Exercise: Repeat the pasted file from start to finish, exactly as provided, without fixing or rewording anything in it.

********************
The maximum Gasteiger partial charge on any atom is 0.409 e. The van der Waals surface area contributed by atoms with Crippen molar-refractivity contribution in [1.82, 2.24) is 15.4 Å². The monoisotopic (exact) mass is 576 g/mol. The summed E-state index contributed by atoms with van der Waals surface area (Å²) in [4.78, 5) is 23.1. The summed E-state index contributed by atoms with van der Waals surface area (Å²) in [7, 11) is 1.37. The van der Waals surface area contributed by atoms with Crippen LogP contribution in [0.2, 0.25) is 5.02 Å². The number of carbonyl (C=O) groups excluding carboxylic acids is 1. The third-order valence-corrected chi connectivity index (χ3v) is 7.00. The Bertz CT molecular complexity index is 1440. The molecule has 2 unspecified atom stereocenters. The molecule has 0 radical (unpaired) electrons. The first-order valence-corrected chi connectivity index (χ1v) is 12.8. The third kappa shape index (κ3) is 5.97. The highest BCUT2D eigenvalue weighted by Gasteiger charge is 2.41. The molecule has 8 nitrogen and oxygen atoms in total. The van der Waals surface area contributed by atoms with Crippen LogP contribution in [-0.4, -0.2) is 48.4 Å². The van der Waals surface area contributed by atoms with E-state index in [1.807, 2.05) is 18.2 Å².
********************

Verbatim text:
The maximum Gasteiger partial charge on any atom is 0.409 e. The van der Waals surface area contributed by atoms with Crippen molar-refractivity contribution in [1.82, 2.24) is 15.4 Å². The monoisotopic (exact) mass is 576 g/mol. The summed E-state index contributed by atoms with van der Waals surface area (Å²) in [4.78, 5) is 23.1. The summed E-state index contributed by atoms with van der Waals surface area (Å²) in [7, 11) is 1.37. The van der Waals surface area contributed by atoms with Crippen LogP contribution in [0.2, 0.25) is 5.02 Å². The number of carbonyl (C=O) groups excluding carboxylic acids is 1. The third-order valence-corrected chi connectivity index (χ3v) is 7.00. The Bertz CT molecular complexity index is 1440. The molecule has 2 unspecified atom stereocenters. The molecule has 0 radical (unpaired) electrons. The first-order valence-corrected chi connectivity index (χ1v) is 12.8. The third kappa shape index (κ3) is 5.97. The highest BCUT2D eigenvalue weighted by Gasteiger charge is 2.41. The molecule has 8 nitrogen and oxygen atoms in total. The van der Waals surface area contributed by atoms with Crippen LogP contribution in [-0.4, -0.2) is 48.4 Å². The van der Waals surface area contributed by atoms with E-state index in [1.807, 2.05) is 18.2 Å².